As many churches fall quiet, is it time to open their doors to all?

February 16th, 2023 7:10 AM

By Southern Star Team

Peadar King, standing outside St Barrahane’s Church in Castletownshend which is, of course, still a busy local church. But Peadar says that closed or under-utilised churches could consider becoming places of refuge. (Photo: Oisín McKeown O’Donovan)

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With Ireland’s housing crisis worsening as the shortage in vocations mirrors the drop-off in church attendance, Peadar King wonders if there might be a very obvious solution to both

Here in West Cork, the Catholic Church is contemplating retrenchment. Other Christian churches have already trodden this path. 

The Church restaurant in Skibbereen, once a house of prayer for Methodists. Kilbrogan church, Bandon, the oldest surviving post-Reformation Protestant church currently host to the West Cork Heritage Centre. The former Presbyterian Church in Bandon, now an apartment complex. 

The Catholic Church has imploded. Very many but people have turned their backs on the church, as the priest-celebrant once did to the congregations in Tridentine times. People have simply walked away. Not everyone, but few can argue with the haemorrhaging that has taken place. 

According to the Church of Ireland, forty churches across the two Cork diocese have closed in the last fifty years. From 110 in 1973 to seventy, a drop of 36.7%. The Church of Ireland’s past is the Catholic Church’s future. There are currently 230 Catholic churches across its two Cork dioceses. Should the Catholic Church experience the same level of decline as the Church of Ireland then it could expect 84 churches to close over the next 50 years. 

Across West Cork, the number of masses is being curtailed. The system that served the past is crumbling, according to Catholic Bishop Fintan Gavin shortly after his arrival in the Diocese of Cork + Ross, a crumbling that very many people welcome not least within the Catholic Church itself. But that’s another story.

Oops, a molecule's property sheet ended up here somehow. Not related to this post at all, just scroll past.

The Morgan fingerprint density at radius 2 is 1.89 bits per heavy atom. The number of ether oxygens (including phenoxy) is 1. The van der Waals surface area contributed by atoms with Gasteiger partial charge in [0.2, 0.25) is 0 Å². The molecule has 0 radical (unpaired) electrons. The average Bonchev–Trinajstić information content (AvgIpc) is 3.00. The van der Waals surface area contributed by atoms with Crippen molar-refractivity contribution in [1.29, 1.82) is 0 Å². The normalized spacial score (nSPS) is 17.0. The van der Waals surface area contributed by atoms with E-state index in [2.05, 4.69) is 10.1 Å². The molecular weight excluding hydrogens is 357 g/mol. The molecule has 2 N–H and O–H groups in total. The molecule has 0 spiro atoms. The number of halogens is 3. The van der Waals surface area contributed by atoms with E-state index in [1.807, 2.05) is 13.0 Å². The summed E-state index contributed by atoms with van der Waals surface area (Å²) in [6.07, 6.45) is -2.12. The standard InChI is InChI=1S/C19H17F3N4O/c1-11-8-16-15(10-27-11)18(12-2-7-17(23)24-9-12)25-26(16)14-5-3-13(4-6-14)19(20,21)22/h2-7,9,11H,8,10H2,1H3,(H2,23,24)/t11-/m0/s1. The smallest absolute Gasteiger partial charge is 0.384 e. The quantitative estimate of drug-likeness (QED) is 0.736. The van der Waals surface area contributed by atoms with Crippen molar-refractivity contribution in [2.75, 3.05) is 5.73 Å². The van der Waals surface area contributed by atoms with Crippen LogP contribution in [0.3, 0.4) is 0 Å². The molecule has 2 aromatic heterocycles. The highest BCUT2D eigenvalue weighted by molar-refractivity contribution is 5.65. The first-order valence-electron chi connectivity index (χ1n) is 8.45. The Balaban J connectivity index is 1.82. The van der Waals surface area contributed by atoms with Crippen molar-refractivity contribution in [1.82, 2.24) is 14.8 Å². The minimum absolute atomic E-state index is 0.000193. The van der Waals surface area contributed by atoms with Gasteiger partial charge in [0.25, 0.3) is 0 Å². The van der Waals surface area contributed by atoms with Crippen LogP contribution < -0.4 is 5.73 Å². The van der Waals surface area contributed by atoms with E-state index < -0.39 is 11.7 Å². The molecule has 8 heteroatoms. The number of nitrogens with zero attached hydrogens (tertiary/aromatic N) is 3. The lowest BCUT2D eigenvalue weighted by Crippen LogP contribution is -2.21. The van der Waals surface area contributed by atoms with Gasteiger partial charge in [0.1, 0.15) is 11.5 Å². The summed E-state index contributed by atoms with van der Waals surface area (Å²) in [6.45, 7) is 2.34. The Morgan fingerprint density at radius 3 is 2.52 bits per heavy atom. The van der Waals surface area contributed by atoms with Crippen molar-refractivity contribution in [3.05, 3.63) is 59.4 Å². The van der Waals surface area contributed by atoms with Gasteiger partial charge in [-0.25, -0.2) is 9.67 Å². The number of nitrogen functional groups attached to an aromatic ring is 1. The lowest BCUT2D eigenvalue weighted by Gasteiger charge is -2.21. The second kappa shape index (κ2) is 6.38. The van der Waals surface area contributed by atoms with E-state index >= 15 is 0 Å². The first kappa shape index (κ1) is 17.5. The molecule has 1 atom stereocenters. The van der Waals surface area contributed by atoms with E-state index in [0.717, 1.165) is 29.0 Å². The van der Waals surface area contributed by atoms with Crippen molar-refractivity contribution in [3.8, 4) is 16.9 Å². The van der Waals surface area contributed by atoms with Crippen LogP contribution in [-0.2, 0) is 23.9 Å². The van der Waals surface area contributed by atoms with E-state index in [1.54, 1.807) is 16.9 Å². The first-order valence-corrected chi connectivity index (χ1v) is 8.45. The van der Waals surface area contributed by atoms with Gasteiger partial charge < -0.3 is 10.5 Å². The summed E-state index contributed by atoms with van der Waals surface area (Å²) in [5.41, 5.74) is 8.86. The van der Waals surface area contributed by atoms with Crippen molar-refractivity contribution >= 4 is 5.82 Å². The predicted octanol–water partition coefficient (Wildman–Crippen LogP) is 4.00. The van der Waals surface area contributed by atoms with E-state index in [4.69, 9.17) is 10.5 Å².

And here’s a not unrelated story. 

A stand-out memory of an inner-city study I conducted over two decades ago is the way in which young people used the local Catholic Church as a place of refuge, a place of shelter. The church building, that is, not the institution. There, late on wet and dark wintery nights I met with many young people huddled together, cans and rollies in hand, against a lingering dampness that clung and clung. 

 This was their place of refuge. A place to be. A place of comfort, of sorts. Protected or partially protected from the elements by the shelter of a church. Protected from the outside. Not from within. The doors firmly locked. 

And over the past twenty years, I have often thought what if. What if Catholic Churches were truly places of refuge. A place of shelter. It’s an idea as old as the Old Testament itself. The book of Joshua. The sixth book of the Old Testament. The Lord said to Joshua: ‘Tell the Israelites to designate the cities of refuge …’ A church of refuge. Safe. Open. And welcoming. A place for those fleeing persecution. A place for fugitives. 

As for the now close-on redundant churches in this new reconfigured environment, perhaps the future lies in the past. Joshua’s past. Churches as places of refuge. Those fleeing war, fear, poverty, violence, and persecution. Of whom there are 89.3m, according to the UN Refugee Agency. 

Here in Ireland, we have our own depressing data. At the end of December, 11,632 were living in state-funded emergency accommodation. This figure does not include people sleeping rough, people couch surfing, homeless people in hospitals and prisons, those in Direct Provision centres, and homeless households in Domestic Violence Refuges.  Factor all of these in and the figure is in excess of 14,000. None of the above includes the tens of thousands fleeing the war in Ukraine.

According to Tusla’s most recent review of the accommodation for victims of domestic violence published last February, there were 4,381 enquiries about availability of a refuge place. Almost two-thirds did not result in access to refuge because of a lack of available or suitable places. 

Here in Cork, there are eleven residential spaces at Cuanlee Refuge for abused women and children.  As I write there are four waiting for assessment to access their services. 

Numbers that the excess churches in West Cork could easily accommodate. Shelter from the storm. Rather than lock the doors, perhaps it is time to open them to new possibilities. Church as a place of refuge – 84 churches. One church at a time. Now, there’s an idea whose time has come. 

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